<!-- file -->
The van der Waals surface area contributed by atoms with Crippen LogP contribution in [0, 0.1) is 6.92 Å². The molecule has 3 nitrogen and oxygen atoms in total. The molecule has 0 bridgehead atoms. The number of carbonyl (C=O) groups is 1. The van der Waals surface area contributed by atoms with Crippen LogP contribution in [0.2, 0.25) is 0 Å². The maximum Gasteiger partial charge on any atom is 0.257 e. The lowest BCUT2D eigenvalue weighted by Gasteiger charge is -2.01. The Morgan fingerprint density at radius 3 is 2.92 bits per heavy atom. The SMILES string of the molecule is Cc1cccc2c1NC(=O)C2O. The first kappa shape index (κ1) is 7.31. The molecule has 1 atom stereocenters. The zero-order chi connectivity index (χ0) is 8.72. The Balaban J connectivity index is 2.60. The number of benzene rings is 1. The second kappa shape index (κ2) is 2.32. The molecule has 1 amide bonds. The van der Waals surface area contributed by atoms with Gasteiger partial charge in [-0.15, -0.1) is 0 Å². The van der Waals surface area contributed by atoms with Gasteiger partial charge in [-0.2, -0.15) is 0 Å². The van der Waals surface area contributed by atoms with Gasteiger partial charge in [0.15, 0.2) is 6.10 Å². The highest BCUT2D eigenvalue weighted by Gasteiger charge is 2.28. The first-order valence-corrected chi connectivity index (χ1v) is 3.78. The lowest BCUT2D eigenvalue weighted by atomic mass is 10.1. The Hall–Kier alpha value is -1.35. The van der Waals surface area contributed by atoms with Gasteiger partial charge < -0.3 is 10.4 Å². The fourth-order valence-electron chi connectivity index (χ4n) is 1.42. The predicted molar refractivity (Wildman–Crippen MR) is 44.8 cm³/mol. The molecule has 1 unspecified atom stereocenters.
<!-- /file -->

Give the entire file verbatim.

The van der Waals surface area contributed by atoms with Crippen LogP contribution in [0, 0.1) is 6.92 Å². The molecule has 3 nitrogen and oxygen atoms in total. The molecule has 0 bridgehead atoms. The number of carbonyl (C=O) groups is 1. The van der Waals surface area contributed by atoms with Crippen LogP contribution in [0.2, 0.25) is 0 Å². The maximum Gasteiger partial charge on any atom is 0.257 e. The lowest BCUT2D eigenvalue weighted by Gasteiger charge is -2.01. The Morgan fingerprint density at radius 3 is 2.92 bits per heavy atom. The SMILES string of the molecule is Cc1cccc2c1NC(=O)C2O. The first kappa shape index (κ1) is 7.31. The molecule has 1 atom stereocenters. The zero-order chi connectivity index (χ0) is 8.72. The Balaban J connectivity index is 2.60. The number of benzene rings is 1. The second kappa shape index (κ2) is 2.32. The molecule has 1 amide bonds. The van der Waals surface area contributed by atoms with Gasteiger partial charge in [-0.15, -0.1) is 0 Å². The van der Waals surface area contributed by atoms with Gasteiger partial charge in [-0.2, -0.15) is 0 Å². The van der Waals surface area contributed by atoms with Gasteiger partial charge in [0.15, 0.2) is 6.10 Å². The highest BCUT2D eigenvalue weighted by Gasteiger charge is 2.28. The first-order valence-corrected chi connectivity index (χ1v) is 3.78. The lowest BCUT2D eigenvalue weighted by atomic mass is 10.1. The Hall–Kier alpha value is -1.35. The van der Waals surface area contributed by atoms with Gasteiger partial charge < -0.3 is 10.4 Å². The fourth-order valence-electron chi connectivity index (χ4n) is 1.42. The predicted molar refractivity (Wildman–Crippen MR) is 44.8 cm³/mol. The molecule has 1 unspecified atom stereocenters.